26. A system for content alteration of a media work, comprising:
a composite media work having a group of related component elements that are feasible for alteration and are included in a constituent portion of the composite media work;
a data record of applicable alteration guidelines regarding collective replacement of the group of related component elements by an addition or deletion or modification or replacement in a proposed derivative version including a quality control provision regarding specified altered content designated for the collective replacement in the proposed derivative version, wherein the data record of applicable alteration guidelines includes:
a targeted recipient audience limitation regarding the proposed derivative version that incorporates the specified altered content designated for the collective replacement; and
a targeted recipient device limitation regarding the derivative version that incorporates the specified altered content designated for the collective replacement; and
computerized apparatus operably coupled to the data record and to the composite media work; and
an access interface linked to the computerized apparatus.
27. The system of claim 26 wherein said composite media work includes one or more of the following categories of related component elements: related set of designated aspects, related set of alterable components, identical objects, same object in different scenes, and same object in different settings.
28. The system of claim 26 wherein said composite media work includes a group of one or more of the following type of related component elements associated with a real-world entity: brand, trademark, service mark, copyrighted work, name, company name, identity, symbol, commercial symbol, icon, logotype, trade logo, trade dress, packaging, label, emblem, insignia, acronym, abbreviation, certification, MPAA rating, ESRB rating, proprietary rating, government rating, slogan, jingle, animation, animated character, copyrighted item, and personage.
29. The system of claim 26 wherein said composite media work includes a group of one or more of the following type of related component elements associated with a real-world entity: livery, color scheme, dress, fabric, jewelry, pattern, design, sculpture, artistic work, musical work, composition, publication, document, event, exhibit, performance, person, animal, mascot, character, obscured attribute, highlighted attribute, and avatar.
30. The system of claim 26 wherein said composite media work includes a group of one or more of the following type of related component elements associated with a real-world person: name, face, personal characteristics, identity, residence, title, achievement, occupation, career, role, activity, hobby, rank, medal, badge, award, identification features, biometric attribute, photographic image, voice recording, accent, dialect, recognizable personality trait, gesture, demeanor, mannerism, appearance, clothing, hairstyle, tattoo, accessory, jewelry, piercing, avatar, setting, item possession, and property ownership.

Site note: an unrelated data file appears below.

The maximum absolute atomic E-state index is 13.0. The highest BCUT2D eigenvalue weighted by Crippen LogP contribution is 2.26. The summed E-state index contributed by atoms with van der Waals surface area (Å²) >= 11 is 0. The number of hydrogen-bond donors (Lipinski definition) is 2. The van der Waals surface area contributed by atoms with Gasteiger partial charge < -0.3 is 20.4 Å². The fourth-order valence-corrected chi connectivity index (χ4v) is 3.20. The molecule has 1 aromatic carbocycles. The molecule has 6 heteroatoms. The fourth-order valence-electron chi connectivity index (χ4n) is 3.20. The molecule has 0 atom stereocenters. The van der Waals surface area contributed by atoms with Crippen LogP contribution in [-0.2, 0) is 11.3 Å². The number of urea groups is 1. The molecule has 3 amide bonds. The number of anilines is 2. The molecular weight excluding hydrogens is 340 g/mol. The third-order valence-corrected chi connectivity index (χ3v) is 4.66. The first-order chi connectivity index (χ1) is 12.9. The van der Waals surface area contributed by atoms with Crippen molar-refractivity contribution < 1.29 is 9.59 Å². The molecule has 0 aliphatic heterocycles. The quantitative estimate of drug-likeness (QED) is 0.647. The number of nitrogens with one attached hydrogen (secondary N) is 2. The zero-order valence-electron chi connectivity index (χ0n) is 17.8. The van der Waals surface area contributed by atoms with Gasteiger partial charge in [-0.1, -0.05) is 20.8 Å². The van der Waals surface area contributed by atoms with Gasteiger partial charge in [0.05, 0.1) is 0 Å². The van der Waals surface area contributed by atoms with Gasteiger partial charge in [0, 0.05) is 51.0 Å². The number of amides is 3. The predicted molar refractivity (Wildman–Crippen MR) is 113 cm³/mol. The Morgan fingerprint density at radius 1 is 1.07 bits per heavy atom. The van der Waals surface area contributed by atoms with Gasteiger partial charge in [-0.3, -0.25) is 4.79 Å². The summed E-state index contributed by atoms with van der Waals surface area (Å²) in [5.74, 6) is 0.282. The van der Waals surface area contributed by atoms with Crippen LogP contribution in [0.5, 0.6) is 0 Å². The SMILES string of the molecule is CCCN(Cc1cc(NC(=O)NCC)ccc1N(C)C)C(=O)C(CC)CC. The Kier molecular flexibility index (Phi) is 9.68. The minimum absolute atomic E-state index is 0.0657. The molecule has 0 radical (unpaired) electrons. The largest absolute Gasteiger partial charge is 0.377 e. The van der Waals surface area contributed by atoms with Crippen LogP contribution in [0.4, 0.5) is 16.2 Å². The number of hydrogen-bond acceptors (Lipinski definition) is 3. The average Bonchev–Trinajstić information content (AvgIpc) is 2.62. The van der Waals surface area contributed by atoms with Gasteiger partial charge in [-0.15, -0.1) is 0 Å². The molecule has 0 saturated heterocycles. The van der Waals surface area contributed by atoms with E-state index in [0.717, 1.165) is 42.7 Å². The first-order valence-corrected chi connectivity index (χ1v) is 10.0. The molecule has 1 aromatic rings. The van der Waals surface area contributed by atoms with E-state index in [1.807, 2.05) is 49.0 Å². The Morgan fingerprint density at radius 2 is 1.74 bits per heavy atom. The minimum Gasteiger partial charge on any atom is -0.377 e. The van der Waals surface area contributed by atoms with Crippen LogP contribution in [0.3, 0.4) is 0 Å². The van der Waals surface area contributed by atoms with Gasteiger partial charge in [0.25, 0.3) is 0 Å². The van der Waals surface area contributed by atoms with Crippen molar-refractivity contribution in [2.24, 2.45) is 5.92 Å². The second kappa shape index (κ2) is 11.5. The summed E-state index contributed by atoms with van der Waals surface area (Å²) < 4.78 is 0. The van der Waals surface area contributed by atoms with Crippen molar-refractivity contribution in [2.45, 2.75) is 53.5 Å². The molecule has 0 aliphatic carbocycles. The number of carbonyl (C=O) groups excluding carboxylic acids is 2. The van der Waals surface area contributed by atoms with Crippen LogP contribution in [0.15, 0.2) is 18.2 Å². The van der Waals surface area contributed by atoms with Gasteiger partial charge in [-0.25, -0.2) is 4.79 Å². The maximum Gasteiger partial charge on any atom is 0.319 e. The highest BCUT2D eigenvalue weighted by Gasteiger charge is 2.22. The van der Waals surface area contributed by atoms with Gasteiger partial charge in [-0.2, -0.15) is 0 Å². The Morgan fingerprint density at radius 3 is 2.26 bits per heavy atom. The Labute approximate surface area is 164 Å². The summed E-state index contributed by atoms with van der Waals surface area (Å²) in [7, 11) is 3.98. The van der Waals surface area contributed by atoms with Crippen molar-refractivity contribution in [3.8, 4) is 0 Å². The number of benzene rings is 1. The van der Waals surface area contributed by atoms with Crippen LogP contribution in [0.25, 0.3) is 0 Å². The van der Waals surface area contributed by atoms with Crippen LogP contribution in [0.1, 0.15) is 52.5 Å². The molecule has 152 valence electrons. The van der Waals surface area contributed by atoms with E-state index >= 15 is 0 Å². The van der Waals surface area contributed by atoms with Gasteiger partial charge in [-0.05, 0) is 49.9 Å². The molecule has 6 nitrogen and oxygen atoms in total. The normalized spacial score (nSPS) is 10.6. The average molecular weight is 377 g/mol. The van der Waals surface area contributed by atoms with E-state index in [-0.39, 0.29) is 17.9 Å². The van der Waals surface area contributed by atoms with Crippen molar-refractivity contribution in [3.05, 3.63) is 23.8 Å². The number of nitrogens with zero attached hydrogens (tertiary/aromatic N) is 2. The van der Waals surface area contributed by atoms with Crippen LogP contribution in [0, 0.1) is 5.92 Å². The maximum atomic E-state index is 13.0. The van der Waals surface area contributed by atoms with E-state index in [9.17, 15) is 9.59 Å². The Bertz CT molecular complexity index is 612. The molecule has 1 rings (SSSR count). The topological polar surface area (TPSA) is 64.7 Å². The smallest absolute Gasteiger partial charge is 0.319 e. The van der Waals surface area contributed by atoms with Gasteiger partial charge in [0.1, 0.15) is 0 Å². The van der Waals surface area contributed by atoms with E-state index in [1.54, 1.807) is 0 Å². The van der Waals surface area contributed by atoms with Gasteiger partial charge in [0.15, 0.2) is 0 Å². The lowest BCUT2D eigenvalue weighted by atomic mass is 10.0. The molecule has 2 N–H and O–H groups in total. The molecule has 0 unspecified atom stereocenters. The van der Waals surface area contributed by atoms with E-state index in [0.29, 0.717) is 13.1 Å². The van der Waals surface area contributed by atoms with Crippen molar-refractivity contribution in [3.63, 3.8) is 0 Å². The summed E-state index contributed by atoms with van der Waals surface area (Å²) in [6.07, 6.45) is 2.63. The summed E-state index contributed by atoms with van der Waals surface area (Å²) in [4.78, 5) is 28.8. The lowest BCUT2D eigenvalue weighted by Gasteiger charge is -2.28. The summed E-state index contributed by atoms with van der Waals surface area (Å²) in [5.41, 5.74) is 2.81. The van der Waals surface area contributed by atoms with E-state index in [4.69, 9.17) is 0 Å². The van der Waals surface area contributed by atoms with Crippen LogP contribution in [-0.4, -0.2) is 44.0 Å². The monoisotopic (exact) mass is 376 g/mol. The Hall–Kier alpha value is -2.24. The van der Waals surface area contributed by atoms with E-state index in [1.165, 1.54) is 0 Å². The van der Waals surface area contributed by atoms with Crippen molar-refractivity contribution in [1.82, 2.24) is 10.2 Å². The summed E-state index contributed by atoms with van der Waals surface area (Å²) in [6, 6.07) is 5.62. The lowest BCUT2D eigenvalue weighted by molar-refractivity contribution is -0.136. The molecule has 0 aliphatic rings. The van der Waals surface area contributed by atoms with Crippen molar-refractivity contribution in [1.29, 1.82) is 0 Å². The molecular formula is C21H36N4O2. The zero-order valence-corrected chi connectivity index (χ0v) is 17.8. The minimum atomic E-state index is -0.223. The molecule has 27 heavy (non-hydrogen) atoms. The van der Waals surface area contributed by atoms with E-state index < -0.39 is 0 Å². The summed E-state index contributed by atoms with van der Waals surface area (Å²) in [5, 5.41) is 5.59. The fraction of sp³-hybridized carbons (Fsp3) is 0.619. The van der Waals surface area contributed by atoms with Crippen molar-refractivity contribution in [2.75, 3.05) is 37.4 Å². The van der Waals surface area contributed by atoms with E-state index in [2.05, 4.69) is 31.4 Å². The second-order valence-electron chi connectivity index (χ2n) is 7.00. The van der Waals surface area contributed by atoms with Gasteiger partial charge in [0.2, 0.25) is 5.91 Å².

31. The system of claim 26 wherein said data record includes applicable alteration criteria regarding a limitation allowing or precluding one or more of the following distribution channels for the proposed derivative version: Internet, network, cable, satellite, wireless, broadcast, narrowcast, download, upload, shared, concurrent, streaming audio, streaming video, packet switching, and storage media delivery.
32. A computer program product comprising one or more computer programs including instructions that, when executed by one or more processors, execute the following process:
identifying a group of related content elements in a composite media work, wherein the related content elements are feasible for alteration and form a constituent portion of the composite media work;
maintaining a data record of applicable alteration guidelines for collective replacement of the group of related content elements in a derivative version of the composite media work, the data record including a quality control provision regarding specified altered content designated for collective replacement in the derivative version, the maintaining applicable alteration guidelines regarding collective replacement of one or more of the following type of related content elements: livery, color scheme, dress, fabric, jewelry, pattern, design, sculpture, artistic work, musical work, composition, publication, document, event, exhibit, performance, person, animal, mascot, character, obscured attribute, highlighted attribute, and avatar, and the maintaining applicable alteration guidelines regarding collective replacement of one or more of the following type of related content elements associated with a real-world person: name, face, personal characteristics, identity, residence, title, achievement, occupation, career, role, activity, hobby, rank, medal, badge, award, identification features, biometric attribute, photographic image, voice recording, accent, dialect, recognizable personality trait, gesture, demeanor, mannerism, appearance, clothing, hairstyle, tattoo, accessory, jewelry, piercing, avatar, setting, item possession, and property ownership; and